Hans Detweiler, vice president of Clean Line Energy Partners, Rock Island’s Houston-based owner, said he’s “encouraged” that Illinois’ high court will review the case and hopes it “will recognize that privately funded infrastructure projects” like Rock Island “serve a public purpose.” Other project backers include the Building Owners and Managers Association of Chicago and the Natural Resources Defense Council.

In a court filing, Rock Island said the appellate court “blatantly ignored the need” to defer to the ICC’s interpretation of the Public Utilities Act. The transmission line would promote competition in the electric market and increase the use of renewable energy, and killing the transmission line also would discourage others from pursuing such projects, it said.

But Mary Mauch, executive director for the landowners group, said she’s “confident that the law will prevail again at the Illinois Supreme Court.” Initial briefs are due at the end of December, Mauch said.

“We’ve believed from the very beginning that private, startup companies operating outside of the established electric grid don’t have the same rights of eminent domain as real electric utility companies,” she said.

Grundy County stands to benefit from about half of the $600 million spent on the project in Illinois, Rock Island says.

In addition to creating construction jobs, the project would benefit Illinois manufacturers like Chicago-based S&C Electric, which designs and makes products that help integrate wind energy plants into the grid, Detweiler said.

Also, besides state and local taxes, Rock Island would pay each county in which the transmission line passes $7,000 a year for each mile for 20 years. That would amount to total payments of $16.8 million. Nancy Norton Ammer, chief executive of the Grundy Economic Development Council, said taxes paid by Rock Island would benefit schools and other municipal bodies.

Rock Island said it holds easements on a “small” percentage of properties on the proposed project route, and has options to buy some parcels, including a Channahon property on which a facility would be installed.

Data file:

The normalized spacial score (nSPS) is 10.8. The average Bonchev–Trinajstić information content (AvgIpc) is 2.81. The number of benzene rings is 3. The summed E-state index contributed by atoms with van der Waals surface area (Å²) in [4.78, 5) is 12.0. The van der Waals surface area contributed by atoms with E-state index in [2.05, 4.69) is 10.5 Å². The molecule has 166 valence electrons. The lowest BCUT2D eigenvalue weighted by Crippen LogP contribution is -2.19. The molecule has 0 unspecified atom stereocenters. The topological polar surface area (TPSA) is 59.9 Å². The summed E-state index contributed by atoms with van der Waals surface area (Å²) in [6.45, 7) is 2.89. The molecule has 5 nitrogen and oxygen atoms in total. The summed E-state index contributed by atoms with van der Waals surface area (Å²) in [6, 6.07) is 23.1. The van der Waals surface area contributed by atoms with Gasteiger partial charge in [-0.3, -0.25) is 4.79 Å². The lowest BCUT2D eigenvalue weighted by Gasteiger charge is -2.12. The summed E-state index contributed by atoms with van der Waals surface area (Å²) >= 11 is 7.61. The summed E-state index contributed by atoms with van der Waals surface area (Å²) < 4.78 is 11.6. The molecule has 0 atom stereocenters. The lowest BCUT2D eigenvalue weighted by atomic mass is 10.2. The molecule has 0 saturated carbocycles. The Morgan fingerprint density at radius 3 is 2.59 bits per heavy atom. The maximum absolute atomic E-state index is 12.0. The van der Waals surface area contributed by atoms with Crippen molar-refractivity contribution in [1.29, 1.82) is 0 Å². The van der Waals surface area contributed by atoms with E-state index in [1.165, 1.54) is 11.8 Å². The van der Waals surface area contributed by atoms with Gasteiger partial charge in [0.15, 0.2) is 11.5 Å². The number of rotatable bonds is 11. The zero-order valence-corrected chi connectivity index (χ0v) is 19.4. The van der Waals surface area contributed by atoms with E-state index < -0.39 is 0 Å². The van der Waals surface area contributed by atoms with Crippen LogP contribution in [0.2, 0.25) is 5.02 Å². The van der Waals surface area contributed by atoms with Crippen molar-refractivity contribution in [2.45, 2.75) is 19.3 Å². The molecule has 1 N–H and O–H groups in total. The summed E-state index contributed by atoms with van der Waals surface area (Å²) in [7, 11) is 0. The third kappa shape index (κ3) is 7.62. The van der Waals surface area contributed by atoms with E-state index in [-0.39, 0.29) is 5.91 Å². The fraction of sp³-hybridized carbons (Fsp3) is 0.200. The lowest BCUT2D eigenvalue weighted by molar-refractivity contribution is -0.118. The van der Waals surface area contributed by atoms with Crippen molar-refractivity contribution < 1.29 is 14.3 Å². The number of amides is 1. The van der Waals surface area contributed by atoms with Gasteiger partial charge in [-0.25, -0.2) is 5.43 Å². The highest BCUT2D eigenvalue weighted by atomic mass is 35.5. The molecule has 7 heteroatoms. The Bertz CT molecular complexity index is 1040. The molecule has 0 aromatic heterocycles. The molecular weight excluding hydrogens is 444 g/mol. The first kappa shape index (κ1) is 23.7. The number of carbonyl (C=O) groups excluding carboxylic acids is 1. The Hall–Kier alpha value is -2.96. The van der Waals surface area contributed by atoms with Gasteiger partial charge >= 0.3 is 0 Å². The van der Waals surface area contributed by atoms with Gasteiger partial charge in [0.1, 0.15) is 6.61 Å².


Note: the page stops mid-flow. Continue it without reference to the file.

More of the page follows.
The company didn’t seek to acquire land through eminent domain; to do so, it would need to file another petition with the ICC.

But in an October filing with the state Supreme Court, the farm bureau and Illinois landowners expressed worries about the “threat of eminent domain” that they believe will be inevitable if the commission’s order is allowed to stand. “The many member-landowners of these two organizations oppose having to face the prospect of Rock Island forcing its way onto their farms and other lands through the legal process to build its transmission line,” they said.

Rock Island doesn’t know if the Iowa wind farms that would generate the electricity to carry over the transmission line will ever be built, the farm bureau and landowners argued, calling the project “highly tenuous and, at this point, speculative.”

Financing for the project isn’t entirely lined up, Rock Island’s Detweiler said. Contracts with customers typically are signed after regulatory approvals. Besides the Illinois uncertainty, Rock Island Clean Line also is going through the regulatory process in Iowa, he said.

Clean Line Energy Partners is partly owned by Grid America Holdings, which is owned by National Grid USA. National Grid owns more than 8,600 miles of U.S. transmission lines.

That’s of little consolation to Marshall, the Serena farmer.

“When I look south out of my upstairs bedroom I get a nice view,” Marshall said. “When I try to envision this scar across the ground, it will screw up my view, and I’d rather not live next to it.”